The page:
Third, the hidden treasure/pearl of great price are about the kingdom blessings.
Fourth, the mustard seed implies a development of the kingdom that exceeds expectations. This parable plays off of Ezekiel 17, where God says he will take a small branch and plant it on his mountain, and as it grows birds (representing nations) will nest in it.
Fifth, the parable of the yeast teaches that the kingdom of God works its way through in ways often unseen.
John 12 notes that the crucifixion, when Jesus is "lifted up", (yes, the comma goes on the outside when the quote itself does not include a comma) is the moment when victory over sin and death were won. Satan is cast out and men are drawn to Christ. Satan does not deceive the nations in the same way he did before the resurrection, ascension, and birth of the church.
Matthew 28:18-20, the Great Commission, speaks of both Christ's authority over every realm and the command to disciple everyone. This passage clearly has in mind Daniel 7:14, where the Son of Man is given unending dominion over every nation at that moment.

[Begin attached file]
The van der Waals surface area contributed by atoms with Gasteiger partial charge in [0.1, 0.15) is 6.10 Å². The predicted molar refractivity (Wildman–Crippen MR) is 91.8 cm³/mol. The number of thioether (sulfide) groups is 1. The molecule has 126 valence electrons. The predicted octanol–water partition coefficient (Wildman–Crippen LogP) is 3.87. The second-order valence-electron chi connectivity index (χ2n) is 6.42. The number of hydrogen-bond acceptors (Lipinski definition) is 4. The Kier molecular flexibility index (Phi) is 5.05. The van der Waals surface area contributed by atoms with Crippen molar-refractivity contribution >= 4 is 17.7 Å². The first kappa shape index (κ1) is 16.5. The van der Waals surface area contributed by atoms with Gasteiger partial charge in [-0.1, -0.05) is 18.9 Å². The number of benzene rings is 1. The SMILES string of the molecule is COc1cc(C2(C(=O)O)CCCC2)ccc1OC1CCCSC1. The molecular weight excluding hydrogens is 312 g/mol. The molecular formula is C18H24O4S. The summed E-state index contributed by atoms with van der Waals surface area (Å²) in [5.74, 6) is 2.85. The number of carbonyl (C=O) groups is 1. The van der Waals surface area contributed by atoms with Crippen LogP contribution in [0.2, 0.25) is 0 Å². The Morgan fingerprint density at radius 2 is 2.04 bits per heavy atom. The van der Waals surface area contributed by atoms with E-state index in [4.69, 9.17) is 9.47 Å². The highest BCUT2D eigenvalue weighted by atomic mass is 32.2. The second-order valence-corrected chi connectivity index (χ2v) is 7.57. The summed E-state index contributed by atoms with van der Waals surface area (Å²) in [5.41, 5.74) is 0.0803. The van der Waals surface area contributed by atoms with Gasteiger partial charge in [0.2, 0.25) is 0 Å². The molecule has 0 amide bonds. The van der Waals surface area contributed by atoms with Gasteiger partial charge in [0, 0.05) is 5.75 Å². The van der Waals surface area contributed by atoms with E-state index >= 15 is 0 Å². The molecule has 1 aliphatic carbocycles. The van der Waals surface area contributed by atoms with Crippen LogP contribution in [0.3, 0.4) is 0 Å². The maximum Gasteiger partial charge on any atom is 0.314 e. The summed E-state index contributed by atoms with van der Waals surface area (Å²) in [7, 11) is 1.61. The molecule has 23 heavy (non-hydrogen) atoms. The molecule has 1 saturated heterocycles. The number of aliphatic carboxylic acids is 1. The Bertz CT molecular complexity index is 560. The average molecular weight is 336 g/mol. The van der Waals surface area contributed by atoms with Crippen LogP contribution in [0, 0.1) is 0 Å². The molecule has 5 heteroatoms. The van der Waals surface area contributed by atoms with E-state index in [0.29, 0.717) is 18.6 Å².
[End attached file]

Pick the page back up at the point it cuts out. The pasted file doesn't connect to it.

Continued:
1 Corinthians 15 is probably Paul's clearest text on the expectation of the resurrection at the end of the age. Paul writes that Christ was resurrected, and when he returns, those who belong to him will be resurrected, as well. That time is considered "the end". The millennium does not follow, because it is over. At that time, Christ hands the kingdom over to his Father. Note that "every rule and every authority and power" are also already destroyed. In postmillennial thought, Christ overturns every opposing power before his second coming.
That's enough for now. Here's where we'll be headed in future weeks, should the Lord tarry and the postmillennialists turn out to be right:
We'll present each position in its own light. Then we'll talk about the interpretive issues with each. Then, we'll spend some time specifically with Revelation 20. Hopefully I present each interpretation with charity and fairness and you won't know which position I hold until the very end!
Until then, comment below:
What is good about the postmillennial position? What problems might you see with adopting it wholesale?